Only by keeping track of your heart rate during a workout can you be sure that the intensity is enough to improve your cardio-respiratory fitness level. Your ability to monitor and interpret your heart rate is the single most important key to success in cardio training.
The most important factor for improving cardio-respiratory fitness (cardio or CR) is the intensity of the workout. Changes in CR fitness are directly related to how “hard” an aerobic exercise is performed. The more energy expended per unit of time, the greater the intensity of the exercise, the greater the effect on cardio-respiratory fitness.
You have to know how hard is “hard” to determine if an aerobic exercise like running is producing a CR training effect or if it’s just burning a few calories. The heart rate during work or exercise is an excellent indicator of how much effort you are exerting. Only by keeping track of your heart rate during a workout can you be sure that the intensity is enough to improve your CR fitness level. In other words, your ability to monitor your heart rate is the single most important key to success in CR training.
Training Heart Rate (THR) = Desired Intensity of the Workout
THR is the heart rate at which you need to exercise to get a training effect. The U.S. Army fitness gurus have given us two methods to determine THR. The first method: Percent Maximum Heart Rate (%MHR) is more user friendly, while the second method: Percent Heart Rate Reserve (%HRR) is more accurate.
With this method the THR is figured using the estimated maximal heart rate. You can estimate your maximum heart rate (MHR) by subtracting your age from 220. Thus, a 20 year old would have an estimated maximum heart rate (MHR) of 200 beats per minute (220 – 20 = 200).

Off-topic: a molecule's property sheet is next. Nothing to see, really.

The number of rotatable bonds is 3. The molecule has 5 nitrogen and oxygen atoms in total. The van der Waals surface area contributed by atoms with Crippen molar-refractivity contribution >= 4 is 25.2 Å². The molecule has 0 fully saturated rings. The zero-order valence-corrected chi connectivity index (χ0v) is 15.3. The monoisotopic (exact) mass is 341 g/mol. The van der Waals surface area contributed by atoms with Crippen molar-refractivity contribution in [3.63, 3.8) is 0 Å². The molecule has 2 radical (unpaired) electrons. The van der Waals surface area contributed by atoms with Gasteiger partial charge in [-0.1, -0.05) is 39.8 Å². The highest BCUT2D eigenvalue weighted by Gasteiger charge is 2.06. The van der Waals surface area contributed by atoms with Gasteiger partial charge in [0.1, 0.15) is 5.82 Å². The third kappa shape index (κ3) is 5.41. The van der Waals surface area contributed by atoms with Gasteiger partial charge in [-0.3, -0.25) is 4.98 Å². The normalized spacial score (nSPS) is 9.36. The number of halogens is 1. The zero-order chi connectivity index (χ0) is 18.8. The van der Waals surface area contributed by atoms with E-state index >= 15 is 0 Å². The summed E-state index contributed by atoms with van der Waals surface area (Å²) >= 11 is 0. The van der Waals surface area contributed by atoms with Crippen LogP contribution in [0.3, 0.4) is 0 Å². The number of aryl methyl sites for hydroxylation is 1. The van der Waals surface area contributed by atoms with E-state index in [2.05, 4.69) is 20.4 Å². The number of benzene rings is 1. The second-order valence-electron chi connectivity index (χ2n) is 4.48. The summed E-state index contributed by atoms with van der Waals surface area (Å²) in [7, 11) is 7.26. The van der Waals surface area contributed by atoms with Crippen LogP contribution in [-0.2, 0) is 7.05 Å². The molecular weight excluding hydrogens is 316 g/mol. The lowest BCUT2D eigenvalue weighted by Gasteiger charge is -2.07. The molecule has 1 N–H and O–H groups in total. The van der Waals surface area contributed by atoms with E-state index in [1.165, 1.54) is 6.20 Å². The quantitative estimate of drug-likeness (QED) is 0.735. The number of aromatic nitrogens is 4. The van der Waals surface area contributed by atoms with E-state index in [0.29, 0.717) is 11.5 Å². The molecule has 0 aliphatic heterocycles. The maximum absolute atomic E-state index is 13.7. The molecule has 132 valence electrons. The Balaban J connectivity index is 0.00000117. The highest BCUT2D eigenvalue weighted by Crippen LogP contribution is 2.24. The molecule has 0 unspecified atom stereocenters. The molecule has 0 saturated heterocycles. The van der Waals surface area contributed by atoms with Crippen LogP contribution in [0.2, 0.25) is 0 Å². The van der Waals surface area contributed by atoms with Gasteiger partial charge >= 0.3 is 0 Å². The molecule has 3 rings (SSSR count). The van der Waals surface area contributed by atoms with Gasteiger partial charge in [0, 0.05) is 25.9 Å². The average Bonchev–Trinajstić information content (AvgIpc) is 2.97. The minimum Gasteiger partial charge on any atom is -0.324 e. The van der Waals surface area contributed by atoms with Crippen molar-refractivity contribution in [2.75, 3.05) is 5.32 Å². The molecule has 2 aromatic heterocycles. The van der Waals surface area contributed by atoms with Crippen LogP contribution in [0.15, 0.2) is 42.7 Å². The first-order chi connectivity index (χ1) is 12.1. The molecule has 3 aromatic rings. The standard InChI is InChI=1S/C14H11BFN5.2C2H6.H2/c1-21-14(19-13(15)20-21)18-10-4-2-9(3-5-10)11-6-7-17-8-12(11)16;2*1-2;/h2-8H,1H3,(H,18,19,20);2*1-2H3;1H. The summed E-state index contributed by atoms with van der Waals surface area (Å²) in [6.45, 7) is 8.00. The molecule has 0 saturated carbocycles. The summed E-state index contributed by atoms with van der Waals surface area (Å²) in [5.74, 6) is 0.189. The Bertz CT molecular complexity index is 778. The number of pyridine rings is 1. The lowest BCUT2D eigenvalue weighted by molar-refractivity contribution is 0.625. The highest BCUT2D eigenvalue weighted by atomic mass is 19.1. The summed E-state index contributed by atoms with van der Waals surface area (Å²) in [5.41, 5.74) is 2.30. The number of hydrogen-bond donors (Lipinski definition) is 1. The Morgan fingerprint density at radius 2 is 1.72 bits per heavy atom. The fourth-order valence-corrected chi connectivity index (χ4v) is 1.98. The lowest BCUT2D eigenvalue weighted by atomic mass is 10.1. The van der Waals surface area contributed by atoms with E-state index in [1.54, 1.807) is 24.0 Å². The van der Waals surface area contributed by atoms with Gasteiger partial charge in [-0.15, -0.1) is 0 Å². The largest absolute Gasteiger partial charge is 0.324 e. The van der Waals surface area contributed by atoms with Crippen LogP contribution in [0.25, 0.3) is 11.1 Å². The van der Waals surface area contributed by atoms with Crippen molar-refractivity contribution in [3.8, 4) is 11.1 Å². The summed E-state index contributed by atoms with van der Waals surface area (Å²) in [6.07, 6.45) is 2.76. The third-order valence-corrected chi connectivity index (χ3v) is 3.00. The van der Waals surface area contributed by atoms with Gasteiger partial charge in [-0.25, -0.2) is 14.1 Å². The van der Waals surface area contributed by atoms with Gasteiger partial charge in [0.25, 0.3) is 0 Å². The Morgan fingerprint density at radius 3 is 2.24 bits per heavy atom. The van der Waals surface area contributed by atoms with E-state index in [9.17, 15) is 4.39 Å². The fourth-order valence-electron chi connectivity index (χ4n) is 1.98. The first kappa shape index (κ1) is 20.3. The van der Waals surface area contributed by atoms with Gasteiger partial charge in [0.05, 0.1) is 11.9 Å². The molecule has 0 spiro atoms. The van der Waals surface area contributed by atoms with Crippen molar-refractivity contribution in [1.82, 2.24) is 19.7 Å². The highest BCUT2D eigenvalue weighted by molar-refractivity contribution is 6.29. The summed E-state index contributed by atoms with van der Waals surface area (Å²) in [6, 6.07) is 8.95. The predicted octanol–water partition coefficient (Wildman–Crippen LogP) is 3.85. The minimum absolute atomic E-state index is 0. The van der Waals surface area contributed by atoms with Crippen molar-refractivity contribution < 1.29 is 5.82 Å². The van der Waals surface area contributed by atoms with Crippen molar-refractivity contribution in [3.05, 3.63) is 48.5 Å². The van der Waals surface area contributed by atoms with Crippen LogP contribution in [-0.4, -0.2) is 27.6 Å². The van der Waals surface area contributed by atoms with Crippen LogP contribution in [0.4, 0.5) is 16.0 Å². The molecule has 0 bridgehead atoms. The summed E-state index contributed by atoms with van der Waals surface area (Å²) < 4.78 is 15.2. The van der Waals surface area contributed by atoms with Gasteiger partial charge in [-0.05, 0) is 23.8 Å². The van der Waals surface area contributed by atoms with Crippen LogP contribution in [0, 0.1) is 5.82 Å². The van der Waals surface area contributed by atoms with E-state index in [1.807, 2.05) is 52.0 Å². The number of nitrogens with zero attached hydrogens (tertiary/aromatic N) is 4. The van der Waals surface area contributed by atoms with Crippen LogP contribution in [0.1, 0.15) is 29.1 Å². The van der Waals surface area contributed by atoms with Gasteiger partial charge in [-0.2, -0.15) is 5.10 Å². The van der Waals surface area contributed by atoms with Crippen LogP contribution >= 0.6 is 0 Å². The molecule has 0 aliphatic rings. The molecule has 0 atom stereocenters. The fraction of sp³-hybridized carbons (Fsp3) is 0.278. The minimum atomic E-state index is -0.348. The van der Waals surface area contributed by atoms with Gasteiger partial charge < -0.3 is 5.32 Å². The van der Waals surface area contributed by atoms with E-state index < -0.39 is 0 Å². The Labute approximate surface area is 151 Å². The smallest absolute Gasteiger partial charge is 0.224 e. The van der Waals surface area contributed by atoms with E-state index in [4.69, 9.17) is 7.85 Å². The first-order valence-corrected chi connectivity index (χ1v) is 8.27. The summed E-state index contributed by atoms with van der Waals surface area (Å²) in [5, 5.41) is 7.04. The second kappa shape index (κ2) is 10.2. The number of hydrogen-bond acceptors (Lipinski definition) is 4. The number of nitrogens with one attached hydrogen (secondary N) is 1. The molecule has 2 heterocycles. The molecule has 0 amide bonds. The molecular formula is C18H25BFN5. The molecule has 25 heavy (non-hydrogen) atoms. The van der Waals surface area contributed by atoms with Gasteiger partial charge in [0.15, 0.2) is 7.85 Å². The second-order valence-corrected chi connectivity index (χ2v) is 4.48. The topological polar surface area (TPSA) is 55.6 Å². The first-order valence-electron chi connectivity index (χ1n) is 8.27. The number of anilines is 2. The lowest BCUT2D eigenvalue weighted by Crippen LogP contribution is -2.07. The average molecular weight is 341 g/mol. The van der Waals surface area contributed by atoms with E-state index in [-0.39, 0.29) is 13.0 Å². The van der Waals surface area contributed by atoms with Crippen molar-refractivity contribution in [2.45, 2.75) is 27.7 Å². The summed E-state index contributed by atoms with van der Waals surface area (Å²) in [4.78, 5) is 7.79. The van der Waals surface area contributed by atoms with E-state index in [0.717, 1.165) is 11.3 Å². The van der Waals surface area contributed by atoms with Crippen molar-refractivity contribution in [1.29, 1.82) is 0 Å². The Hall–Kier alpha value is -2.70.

A person who is in poor shape should exercise at 70 percent of his MHR; if he/she is in relatively good shape, at 80 percent MHR; and, if he is in excellent shape, at 90 percent MHR.
A 20 year old in good physical condition would have a THR of 160 beats per minute (BPM). 220 – 20 = 200 x .80 = 160 BPM.
A 30 year old in good physical condition would have a THR of 152 beats per minute (BPM). 220 – 30 = 190 x .80 = 152 BPM.
A 40 year old in poor physical condition would have a THR of 126 beats per minute (BPM). 220 – 40 = 180 x .70 = 126 BPM.
A more accurate way to calculate THR is the %HRR method. The range from 60 to 90 %HRR is the THR range in which people should exercise to improve their CR fitness levels. If you know your general level of CR fitness, you can determine which percentage of HRR is a good starting point for you.
For example, a person in excellent physical condition could start at 85 percent of his HRR; if he is in reasonably good shape, at 70 percent HRR; and, if he is in poor shape, at 60 percent HRR.
Most CR workouts should be conducted with the heart rate between 70 to 75 percent HRR to attain, or maintain, an adequate level of fitness. A person who has reached a high level of fitness may derive more benefit from working at a higher percentage of HRR, particularly if he cannot find more than 20 minutes for CR exercise.
Exercising at any lower percentage of HRR than 60 does not give the heart, muscles, and lungs an adequate training stimulus. Exercising at more than 90 percent can be dangerous. Before anyone begins aerobic training, they should know their THR (the heart rate at which they need to exercise to get a training effect).